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Politics, Social

State (Black Rose Books; No. E18) epub ebook

by Franz Oppenheimer

State (Black Rose Books; No. E18) epub ebook

Author: Franz Oppenheimer
Category: Politics & Government
Language: English
Publisher: Black Rose Books (March 1, 1975)
Pages: 122 pages
ISBN: 0919618596
ISBN13: 978-0919618596
Rating: 4.8
Votes: 429
Other formats: lit lrf txt lrf

Franz Oppenheimer (March 30, 1864 – September 30, 1943) was a German sociologist and political economist, who published also in the area of the fundamental sociology of the state.

Franz Oppenheimer (March 30, 1864 – September 30, 1943) was a German sociologist and political economist, who published also in the area of the fundamental sociology of the state. After studying medicine in Freiburg and Berlin, Oppenheimer practiced as a physician in Berlin from 1886 to 1895. From 1890 onwards, he began to concern himself with sociopolitical questions and social economics.

In its twenty chapters, this book explores the winning strategies and pitfalls of case studies ranging across fourteen countries: the United States, Canada, Estonia, Greece, Italy, Sweden, Brazil, Mexico, Poland, China, France, Belgium, Germany, and Australia. As much a manifesto as a guide, this explosive book, the first ever on the topic in English, is written for those who want to revolutionise their city and move it forward.

The State (German: Der Staat) is a book by German sociologist Franz Oppenheimer first published in Germany in 1908. Oppenheimer wrote the book in Frankfurt am Main during 1907, as a fragment of the four-volume System of Sociology, an intended interpretative framework for the understanding of social evolution on which he laboured from the 1890s until the end of his life. The work summarizes Oppenheimer's general theory on the origin, development and future transformation of the state.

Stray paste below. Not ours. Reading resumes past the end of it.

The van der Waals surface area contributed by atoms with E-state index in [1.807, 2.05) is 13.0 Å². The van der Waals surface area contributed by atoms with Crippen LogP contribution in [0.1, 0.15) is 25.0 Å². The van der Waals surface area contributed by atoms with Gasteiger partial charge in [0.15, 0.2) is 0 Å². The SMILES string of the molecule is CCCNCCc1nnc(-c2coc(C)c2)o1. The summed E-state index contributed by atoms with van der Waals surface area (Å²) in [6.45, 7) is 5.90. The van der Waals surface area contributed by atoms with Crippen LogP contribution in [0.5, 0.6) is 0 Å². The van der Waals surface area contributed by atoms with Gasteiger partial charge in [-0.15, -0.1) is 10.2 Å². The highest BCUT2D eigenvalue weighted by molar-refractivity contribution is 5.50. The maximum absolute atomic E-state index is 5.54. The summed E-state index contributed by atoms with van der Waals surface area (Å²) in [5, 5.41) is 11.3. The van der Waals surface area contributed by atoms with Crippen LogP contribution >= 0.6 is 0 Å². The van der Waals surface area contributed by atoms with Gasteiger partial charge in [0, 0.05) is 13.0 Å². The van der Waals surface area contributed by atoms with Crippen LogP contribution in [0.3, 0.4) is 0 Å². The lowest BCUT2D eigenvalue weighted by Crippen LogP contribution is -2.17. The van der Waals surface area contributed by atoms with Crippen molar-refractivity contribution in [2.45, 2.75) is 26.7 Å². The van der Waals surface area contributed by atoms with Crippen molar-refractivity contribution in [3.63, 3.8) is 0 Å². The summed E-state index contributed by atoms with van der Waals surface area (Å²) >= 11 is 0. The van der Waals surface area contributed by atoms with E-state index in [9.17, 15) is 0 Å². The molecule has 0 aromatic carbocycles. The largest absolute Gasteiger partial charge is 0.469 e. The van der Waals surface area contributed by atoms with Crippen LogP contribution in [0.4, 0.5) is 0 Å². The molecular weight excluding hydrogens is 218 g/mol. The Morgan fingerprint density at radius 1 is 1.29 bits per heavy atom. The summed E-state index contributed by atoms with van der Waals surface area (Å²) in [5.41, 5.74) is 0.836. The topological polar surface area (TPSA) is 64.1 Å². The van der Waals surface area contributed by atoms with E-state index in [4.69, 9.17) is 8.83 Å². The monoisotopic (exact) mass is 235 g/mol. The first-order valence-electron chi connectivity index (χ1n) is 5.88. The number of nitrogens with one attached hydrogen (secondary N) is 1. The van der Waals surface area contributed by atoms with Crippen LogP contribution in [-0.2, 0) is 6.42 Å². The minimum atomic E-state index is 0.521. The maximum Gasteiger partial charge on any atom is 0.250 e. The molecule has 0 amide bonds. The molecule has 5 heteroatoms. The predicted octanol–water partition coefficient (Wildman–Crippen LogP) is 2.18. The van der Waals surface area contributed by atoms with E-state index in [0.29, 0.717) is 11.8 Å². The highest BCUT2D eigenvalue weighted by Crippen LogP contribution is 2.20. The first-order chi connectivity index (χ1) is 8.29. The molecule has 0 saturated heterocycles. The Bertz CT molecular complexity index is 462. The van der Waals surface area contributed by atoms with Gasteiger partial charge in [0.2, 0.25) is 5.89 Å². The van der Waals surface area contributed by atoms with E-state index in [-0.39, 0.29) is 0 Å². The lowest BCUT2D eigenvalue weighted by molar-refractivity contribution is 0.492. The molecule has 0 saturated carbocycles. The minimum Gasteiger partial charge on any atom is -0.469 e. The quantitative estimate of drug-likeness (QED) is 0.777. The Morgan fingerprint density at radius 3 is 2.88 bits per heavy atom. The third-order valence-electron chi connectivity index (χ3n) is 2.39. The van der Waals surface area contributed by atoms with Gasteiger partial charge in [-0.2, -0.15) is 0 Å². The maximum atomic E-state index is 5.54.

Items related to State (Black Rose Books; No. E18). Franz Oppenheimer State (Black Rose Books; No. ISBN 13: 9780919618596. State (Black Rose Books; No.

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The State book -Franz Oppenheimer, the State

Ships from USA. Will take 25-35 days. No State, therefore, can come into being until the economic means has created a definite number of objects for the satisfaction of needs, which objects may be taken away or appropriated by warlike robbery. Franz Oppenheimer, the State. Wherever opportunity offers, and man possesses the power, he prefers political to economic means for the preservation of his life.

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The State, Oppenheimer persuasively argues, is always born in the conquest of one group by another

The State, Oppenheimer persuasively argues, is always born in the conquest of one group by another. The conquerors then set themselves up as the government and extract tribute in the form of taxes from the conquered. Furthermore, he argues, the State can have originated in no other way than through conquest and subjugation, and to advance his argument, he draws on vast historical knowledge with dramatic examples of the beginnings of the State from prehistoric to primitive, from huntsmen to herders, from the Vikings to modern day.

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"A classic of sociology and political science that helps us to realize how recent, precious and fragile are the ideas and institutions of democracy."--Stanislav Andreski
Reviews (7)
Cannot believe the State has allowed this book to remain in print. All humans should read this book. especially Americans

Very enlightening; new perspectives on many issues.

Original viewpoint of state

I bought this book (along with several others) to use as a source when writing papers in college. Specifically, the most useful section of the book deals with the "economic means" and the "political means."